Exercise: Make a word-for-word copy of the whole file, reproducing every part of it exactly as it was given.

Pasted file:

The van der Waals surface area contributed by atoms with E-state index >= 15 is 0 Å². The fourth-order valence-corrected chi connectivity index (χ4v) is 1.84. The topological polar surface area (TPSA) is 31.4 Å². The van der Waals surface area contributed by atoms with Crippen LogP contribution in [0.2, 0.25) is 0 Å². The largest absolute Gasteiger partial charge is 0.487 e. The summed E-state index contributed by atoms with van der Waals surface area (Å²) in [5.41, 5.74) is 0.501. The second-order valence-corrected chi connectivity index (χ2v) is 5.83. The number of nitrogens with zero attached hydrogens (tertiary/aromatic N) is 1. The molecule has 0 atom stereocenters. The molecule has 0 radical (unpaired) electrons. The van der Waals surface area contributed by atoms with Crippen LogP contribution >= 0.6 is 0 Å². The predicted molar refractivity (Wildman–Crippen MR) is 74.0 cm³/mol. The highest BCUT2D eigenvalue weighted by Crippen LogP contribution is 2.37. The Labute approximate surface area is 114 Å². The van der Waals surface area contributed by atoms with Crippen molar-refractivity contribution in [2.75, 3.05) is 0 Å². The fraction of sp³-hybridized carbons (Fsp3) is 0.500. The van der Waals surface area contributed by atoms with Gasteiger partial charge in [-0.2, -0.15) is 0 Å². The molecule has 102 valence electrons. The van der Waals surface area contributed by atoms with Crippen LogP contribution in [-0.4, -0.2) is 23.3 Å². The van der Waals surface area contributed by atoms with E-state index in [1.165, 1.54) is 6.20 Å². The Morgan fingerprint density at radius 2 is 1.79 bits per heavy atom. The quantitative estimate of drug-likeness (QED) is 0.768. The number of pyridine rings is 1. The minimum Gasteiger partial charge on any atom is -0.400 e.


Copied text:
The van der Waals surface area contributed by atoms with E-state index >= 15 is 0 Å². The fourth-order valence-corrected chi connectivity index (χ4v) is 1.84. The topological polar surface area (TPSA) is 31.4 Å². The van der Waals surface area contributed by atoms with Crippen LogP contribution in [0.2, 0.25) is 0 Å². The largest absolute Gasteiger partial charge is 0.487 e. The summed E-state index contributed by atoms with van der Waals surface area (Å²) in [5.41, 5.74) is 0.501. The second-order valence-corrected chi connectivity index (χ2v) is 5.83. The number of nitrogens with zero attached hydrogens (tertiary/aromatic N) is 1. The molecule has 0 atom stereocenters. The molecule has 0 radical (unpaired) electrons. The van der Waals surface area contributed by atoms with Crippen LogP contribution >= 0.6 is 0 Å². The predicted molar refractivity (Wildman–Crippen MR) is 74.0 cm³/mol. The highest BCUT2D eigenvalue weighted by Crippen LogP contribution is 2.37. The Labute approximate surface area is 114 Å². The van der Waals surface area contributed by atoms with Crippen molar-refractivity contribution in [2.75, 3.05) is 0 Å². The fraction of sp³-hybridized carbons (Fsp3) is 0.500. The van der Waals surface area contributed by atoms with Gasteiger partial charge in [-0.2, -0.15) is 0 Å². The molecule has 102 valence electrons. The van der Waals surface area contributed by atoms with Crippen LogP contribution in [-0.4, -0.2) is 23.3 Å². The van der Waals surface area contributed by atoms with E-state index in [1.165, 1.54) is 6.20 Å². The Morgan fingerprint density at radius 2 is 1.79 bits per heavy atom. The quantitative estimate of drug-likeness (QED) is 0.768. The number of pyridine rings is 1. The minimum Gasteiger partial charge on any atom is -0.400 e.